It’s good that you decided to read up on this before just attempting to do it. Some people jump into these things and make awful mistakes like cleaning a circuit board with acetone.
Anyway, I digress. Here are the steps to ensure your keyboard works like new:
First, you need to remove the keycaps. This is easy enough, they pretty much just pop right off. It is a good idea to put them all in a bowl so you don’t lose them. You can also wipe down the keycaps with a damp cloth on both sides. You may want to spray some compressed air inside each key, though it likely isn’t very dusty at all.
Once the keys are off it is time to spray in all the cracks and crevices with your can of compressed air. Make sure to spray up and down the rows of keys to get them at every angle. Don’t hold the nozzle to close to the keyboard or you may damage the switch.
Use a nylon brush:
Using a thin nylon brush you will be able to wipe away any of the tougher dirt and grime that the air couldn’t get. Take your time to ensure you remove any stuck debris and then wipe it off. If your brush becomes too dirty, wipe the brush on a damp cloth.
Wipe down using a dampened cloth with a cleaning solution:
Using premixed alcohol and water solution dampen a NEW cloth. Gently rub this cloth up and down all of the keyboard. You mustn’t put too much alcohol or you may erode the paint/plastic on your keyboard.
Clean and lubricate stabilizers:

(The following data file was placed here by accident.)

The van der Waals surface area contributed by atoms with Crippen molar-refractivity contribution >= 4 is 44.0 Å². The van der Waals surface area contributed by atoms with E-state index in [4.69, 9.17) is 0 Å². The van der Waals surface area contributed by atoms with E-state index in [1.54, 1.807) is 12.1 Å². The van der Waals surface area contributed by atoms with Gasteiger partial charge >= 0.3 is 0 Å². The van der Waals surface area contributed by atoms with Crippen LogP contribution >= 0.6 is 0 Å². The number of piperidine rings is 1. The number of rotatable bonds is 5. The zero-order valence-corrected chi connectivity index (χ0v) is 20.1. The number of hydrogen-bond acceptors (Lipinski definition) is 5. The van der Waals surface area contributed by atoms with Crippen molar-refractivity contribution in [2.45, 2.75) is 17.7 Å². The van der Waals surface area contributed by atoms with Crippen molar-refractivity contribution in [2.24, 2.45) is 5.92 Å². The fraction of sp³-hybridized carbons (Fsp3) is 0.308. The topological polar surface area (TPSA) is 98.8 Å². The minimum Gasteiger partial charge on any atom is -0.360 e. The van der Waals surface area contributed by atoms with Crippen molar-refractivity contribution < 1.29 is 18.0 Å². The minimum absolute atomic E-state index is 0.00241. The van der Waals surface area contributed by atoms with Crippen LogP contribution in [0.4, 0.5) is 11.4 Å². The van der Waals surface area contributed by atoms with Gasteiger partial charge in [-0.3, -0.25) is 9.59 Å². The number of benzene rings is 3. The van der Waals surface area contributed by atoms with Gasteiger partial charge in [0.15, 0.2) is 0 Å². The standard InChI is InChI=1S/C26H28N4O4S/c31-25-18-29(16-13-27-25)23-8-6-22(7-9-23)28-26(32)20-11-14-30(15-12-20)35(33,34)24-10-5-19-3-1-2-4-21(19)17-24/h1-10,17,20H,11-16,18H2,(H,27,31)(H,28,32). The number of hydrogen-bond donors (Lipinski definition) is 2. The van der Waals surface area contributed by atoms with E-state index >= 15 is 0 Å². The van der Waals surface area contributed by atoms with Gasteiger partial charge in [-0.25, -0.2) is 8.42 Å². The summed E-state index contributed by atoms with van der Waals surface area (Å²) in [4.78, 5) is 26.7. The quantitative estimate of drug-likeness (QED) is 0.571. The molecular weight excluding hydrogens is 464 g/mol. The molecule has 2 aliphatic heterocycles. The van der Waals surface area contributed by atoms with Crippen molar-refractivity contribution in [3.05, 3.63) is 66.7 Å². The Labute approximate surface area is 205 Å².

The stabilizers hold the keys in place. They are prone to become stuck or worn down with time as dust and grime build-up. It is important to keep these clean just as much as it is to keep the keys and switches themself.
Let the alcohol solution dry on its own. It will dry over time just by being exposed to air. It will only take an hour or so. Once it is dry, wipe it down one last time with a dry cloth. Not a damp one or you will need to let it dry again.
Lastly, it is time to put the keycaps back on. Make sure you put them on in the right place. Find a diagram of a keyboard online and copy it. Better yet, take a picture of your keyboard before you start so you can remember where everything belongs.
Cleaning mechanical switches quick recap:
- Remove the keycaps
- Blast every crack and crevice with compressed air
- Use a nylon brush for the thicker gunk
- Wipe down using a dampened cloth with a cleaning solution
- Clean and lubricate stabilizers
- let it air dry for about an hour
- Give it one final wipe down with a dry cloth
- Re-instal the keycaps
Spilled Liquid on Mechanical Keyboard
Oof, that is the worst. If this happened to you, and you just want a quick cleaning method, you have to check out this video! Apparently cleaning your mechanical keyboard switches with Purell hand sanitizer is a viable option!
You now have everything you need to know to keep your mechanical keyboard clean. Cleaning your keyboard is not the most fun chore, but it must be done. A good way to keep it interesting is to have more than one set of keycaps. Each time you clean the keyboard, swap the caps over. This keeps things fresh and interesting.